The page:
JTF (just the facts): A total of 12 large scale color images, framed in white and mounted with no mat, and hung in a single large gallery space. The works are unique dye destruction prints, ranging in size from 58×48 to 73×48 or reverse. The images were taken between 2007 and 2009. This is Learoyd’s first solo show in the US and the first show of photography at McKee. (Installation shots at right.)
Comments/Context: Richard Learoyd’s larger than life portraits and still lifes have a distinctly 19th century quality to them, albeit with a modern twist. Using a room-sized camera obscura, the muted color images have a very shallow depth of field: some areas have extremely sharp detail, while others fade into shadowy blurs. Similarly, the light is concentrated on the figure’s faces, creating a tunnel vision-like cone of darkness around the central subject, reminiscent of early photography. But these are not hand held dauguerreotype or tintypes to be savored alone; they are massive color images of modern women that cover entire walls.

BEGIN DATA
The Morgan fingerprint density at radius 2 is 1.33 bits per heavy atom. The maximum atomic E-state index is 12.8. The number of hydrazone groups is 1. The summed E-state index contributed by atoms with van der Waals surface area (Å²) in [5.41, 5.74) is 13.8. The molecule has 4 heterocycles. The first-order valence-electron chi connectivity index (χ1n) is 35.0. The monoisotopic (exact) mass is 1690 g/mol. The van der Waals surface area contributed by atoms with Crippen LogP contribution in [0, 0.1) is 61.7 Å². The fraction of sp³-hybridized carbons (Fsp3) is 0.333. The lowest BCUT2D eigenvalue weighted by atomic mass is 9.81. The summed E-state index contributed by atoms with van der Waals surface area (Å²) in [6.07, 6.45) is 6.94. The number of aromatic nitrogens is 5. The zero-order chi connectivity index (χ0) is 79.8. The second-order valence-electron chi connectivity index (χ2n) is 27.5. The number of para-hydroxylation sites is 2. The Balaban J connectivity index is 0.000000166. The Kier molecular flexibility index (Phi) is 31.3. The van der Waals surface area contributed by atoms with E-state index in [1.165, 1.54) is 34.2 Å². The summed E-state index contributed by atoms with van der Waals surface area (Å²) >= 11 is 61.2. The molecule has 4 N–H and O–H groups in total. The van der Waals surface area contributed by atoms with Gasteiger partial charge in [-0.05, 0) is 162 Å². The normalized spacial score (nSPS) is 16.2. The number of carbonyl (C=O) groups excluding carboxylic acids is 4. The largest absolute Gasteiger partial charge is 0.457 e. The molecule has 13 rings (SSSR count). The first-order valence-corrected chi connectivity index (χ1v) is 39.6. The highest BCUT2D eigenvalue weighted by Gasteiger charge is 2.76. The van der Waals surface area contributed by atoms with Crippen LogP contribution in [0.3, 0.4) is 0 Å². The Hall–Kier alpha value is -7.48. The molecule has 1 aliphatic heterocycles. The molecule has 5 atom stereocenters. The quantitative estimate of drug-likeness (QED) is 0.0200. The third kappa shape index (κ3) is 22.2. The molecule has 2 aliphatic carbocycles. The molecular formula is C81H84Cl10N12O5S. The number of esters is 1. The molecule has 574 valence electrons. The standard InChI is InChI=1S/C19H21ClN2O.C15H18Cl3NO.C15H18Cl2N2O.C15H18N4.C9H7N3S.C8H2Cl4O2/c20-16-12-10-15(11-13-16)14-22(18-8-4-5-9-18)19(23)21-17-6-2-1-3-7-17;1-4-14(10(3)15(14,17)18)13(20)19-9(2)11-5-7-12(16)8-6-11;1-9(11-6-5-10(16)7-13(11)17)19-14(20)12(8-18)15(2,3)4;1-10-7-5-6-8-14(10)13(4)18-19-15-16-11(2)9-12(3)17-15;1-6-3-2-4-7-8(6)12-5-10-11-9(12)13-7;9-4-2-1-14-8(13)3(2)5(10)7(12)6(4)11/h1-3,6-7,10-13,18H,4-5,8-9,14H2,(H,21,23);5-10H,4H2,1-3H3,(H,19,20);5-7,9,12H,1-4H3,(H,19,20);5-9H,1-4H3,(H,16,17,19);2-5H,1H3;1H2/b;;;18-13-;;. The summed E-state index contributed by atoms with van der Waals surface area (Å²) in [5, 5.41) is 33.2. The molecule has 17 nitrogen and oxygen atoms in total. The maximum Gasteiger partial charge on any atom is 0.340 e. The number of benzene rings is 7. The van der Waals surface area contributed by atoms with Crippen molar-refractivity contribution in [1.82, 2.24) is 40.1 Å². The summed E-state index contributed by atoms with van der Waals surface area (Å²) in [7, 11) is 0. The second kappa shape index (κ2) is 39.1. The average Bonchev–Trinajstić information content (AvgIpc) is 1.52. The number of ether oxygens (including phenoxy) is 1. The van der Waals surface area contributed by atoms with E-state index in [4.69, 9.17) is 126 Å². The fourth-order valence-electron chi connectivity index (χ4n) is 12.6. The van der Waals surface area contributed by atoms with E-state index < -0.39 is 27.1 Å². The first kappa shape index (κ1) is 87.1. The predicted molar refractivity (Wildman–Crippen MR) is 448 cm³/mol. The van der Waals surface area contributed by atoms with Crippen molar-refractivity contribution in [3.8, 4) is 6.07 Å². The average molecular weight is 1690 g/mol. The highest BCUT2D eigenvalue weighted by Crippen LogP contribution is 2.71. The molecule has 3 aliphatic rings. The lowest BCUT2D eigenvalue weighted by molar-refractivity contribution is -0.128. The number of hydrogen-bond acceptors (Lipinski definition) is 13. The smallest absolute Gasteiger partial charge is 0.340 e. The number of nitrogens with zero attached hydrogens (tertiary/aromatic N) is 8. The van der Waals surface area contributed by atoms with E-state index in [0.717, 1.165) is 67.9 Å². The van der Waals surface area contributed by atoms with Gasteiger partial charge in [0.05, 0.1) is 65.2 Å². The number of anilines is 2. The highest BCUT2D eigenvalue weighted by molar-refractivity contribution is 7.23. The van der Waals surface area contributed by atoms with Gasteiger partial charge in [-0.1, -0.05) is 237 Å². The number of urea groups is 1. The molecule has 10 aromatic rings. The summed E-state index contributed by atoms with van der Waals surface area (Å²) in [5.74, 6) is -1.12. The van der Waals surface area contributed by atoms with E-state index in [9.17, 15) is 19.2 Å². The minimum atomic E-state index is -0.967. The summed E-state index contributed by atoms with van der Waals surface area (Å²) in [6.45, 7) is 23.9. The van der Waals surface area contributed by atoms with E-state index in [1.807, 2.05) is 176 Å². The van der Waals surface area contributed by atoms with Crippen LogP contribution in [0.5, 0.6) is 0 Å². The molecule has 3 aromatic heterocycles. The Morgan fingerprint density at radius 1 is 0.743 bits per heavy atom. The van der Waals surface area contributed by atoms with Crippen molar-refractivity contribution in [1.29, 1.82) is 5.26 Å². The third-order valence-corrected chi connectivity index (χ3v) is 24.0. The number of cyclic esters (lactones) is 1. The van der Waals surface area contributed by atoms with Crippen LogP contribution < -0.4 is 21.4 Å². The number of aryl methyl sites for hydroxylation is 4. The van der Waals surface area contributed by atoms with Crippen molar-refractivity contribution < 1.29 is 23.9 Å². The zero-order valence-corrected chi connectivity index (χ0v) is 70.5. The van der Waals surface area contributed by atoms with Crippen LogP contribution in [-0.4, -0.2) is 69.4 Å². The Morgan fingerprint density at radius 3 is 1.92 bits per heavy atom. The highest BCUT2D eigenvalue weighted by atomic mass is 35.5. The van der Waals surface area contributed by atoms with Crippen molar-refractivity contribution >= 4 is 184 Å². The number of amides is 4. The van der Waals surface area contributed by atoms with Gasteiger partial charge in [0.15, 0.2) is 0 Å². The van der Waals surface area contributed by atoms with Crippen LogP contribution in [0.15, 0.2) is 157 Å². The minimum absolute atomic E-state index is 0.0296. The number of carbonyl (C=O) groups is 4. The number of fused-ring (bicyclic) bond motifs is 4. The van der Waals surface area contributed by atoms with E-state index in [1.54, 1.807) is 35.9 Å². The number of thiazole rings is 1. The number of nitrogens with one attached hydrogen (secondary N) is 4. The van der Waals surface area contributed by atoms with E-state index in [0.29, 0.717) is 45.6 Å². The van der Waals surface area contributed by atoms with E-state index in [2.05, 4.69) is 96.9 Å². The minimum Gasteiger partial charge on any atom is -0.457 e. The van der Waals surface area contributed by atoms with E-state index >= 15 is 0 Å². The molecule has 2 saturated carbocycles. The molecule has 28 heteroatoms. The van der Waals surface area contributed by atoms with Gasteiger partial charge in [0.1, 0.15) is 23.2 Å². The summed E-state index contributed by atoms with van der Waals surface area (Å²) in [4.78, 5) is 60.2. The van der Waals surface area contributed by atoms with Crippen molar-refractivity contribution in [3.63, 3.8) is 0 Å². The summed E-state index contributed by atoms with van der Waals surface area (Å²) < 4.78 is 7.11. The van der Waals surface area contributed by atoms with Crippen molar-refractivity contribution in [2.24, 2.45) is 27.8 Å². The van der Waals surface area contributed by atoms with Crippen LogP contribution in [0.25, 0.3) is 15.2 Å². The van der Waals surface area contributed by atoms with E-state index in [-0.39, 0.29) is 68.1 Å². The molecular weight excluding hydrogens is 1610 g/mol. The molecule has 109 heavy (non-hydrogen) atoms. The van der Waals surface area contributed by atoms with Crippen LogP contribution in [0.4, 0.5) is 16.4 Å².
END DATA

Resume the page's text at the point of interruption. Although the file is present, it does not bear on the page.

The best of the pictures are the subtle posed portraits: women gazing into space, sleeping in a chair, or looking directly at us with unsmiling faces; the simplicity of a flowered shirt or a melancholy expression punctuated by dark eyebrows stands out against the utilitarian grey backdrops. Personalities quietly come forth. The still lifes are altogether less enticing: images of mirrors, a deflated shark and a fish heart in a net of black string seem to be trying harder than necessary to grab our attention, and the magic ageless quality of the portraits is somehow lost when applied to the inanimate objects.
Overall, there is something different going on in these understated and unusual portraits, and I would have preferred to have seen a deeper sample of them to wrestle with it further.
Collector’s POV: The works in this show are priced between $35000 and $42000. Learoyd’s images have virtually no secondary market history, so gallery retail is the only option for interested collectors at this point. While portraits aren’t a fit for our collection, I liked the sleeping woman, Agnes in Red Dress on White Chair, 2009, the best. As an aside, there is also a single Learoyd portrait in the current ICP show (review later this week).
Rating: * (one star) GOOD (rating system described here).
Richard Learoyd, Unique Photographs
Through October 31st
745 Fifth Avenue
New York, NY 10151